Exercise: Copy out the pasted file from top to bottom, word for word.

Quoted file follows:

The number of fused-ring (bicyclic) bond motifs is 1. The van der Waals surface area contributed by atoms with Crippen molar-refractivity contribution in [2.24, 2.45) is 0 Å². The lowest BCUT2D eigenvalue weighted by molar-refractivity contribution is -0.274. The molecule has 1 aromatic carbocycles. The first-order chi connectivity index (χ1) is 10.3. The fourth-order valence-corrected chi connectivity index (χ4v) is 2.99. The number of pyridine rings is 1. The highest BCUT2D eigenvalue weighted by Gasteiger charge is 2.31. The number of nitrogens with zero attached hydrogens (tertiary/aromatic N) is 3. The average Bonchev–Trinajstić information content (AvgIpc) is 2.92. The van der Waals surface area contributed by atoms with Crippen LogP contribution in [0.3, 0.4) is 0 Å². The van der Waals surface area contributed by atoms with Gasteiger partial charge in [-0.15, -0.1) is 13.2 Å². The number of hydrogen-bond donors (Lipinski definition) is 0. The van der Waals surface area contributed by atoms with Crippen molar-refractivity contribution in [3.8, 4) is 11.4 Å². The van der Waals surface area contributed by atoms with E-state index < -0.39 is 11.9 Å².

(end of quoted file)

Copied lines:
The number of fused-ring (bicyclic) bond motifs is 1. The van der Waals surface area contributed by atoms with Crippen molar-refractivity contribution in [2.24, 2.45) is 0 Å². The lowest BCUT2D eigenvalue weighted by molar-refractivity contribution is -0.274. The molecule has 1 aromatic carbocycles. The first-order chi connectivity index (χ1) is 10.3. The fourth-order valence-corrected chi connectivity index (χ4v) is 2.99. The number of pyridine rings is 1. The highest BCUT2D eigenvalue weighted by Gasteiger charge is 2.31. The number of nitrogens with zero attached hydrogens (tertiary/aromatic N) is 3. The average Bonchev–Trinajstić information content (AvgIpc) is 2.92. The van der Waals surface area contributed by atoms with Crippen LogP contribution in [0.3, 0.4) is 0 Å². The van der Waals surface area contributed by atoms with Gasteiger partial charge in [-0.15, -0.1) is 13.2 Å². The number of hydrogen-bond donors (Lipinski definition) is 0. The van der Waals surface area contributed by atoms with Crippen molar-refractivity contribution in [3.8, 4) is 11.4 Å². The van der Waals surface area contributed by atoms with E-state index < -0.39 is 11.9 Å².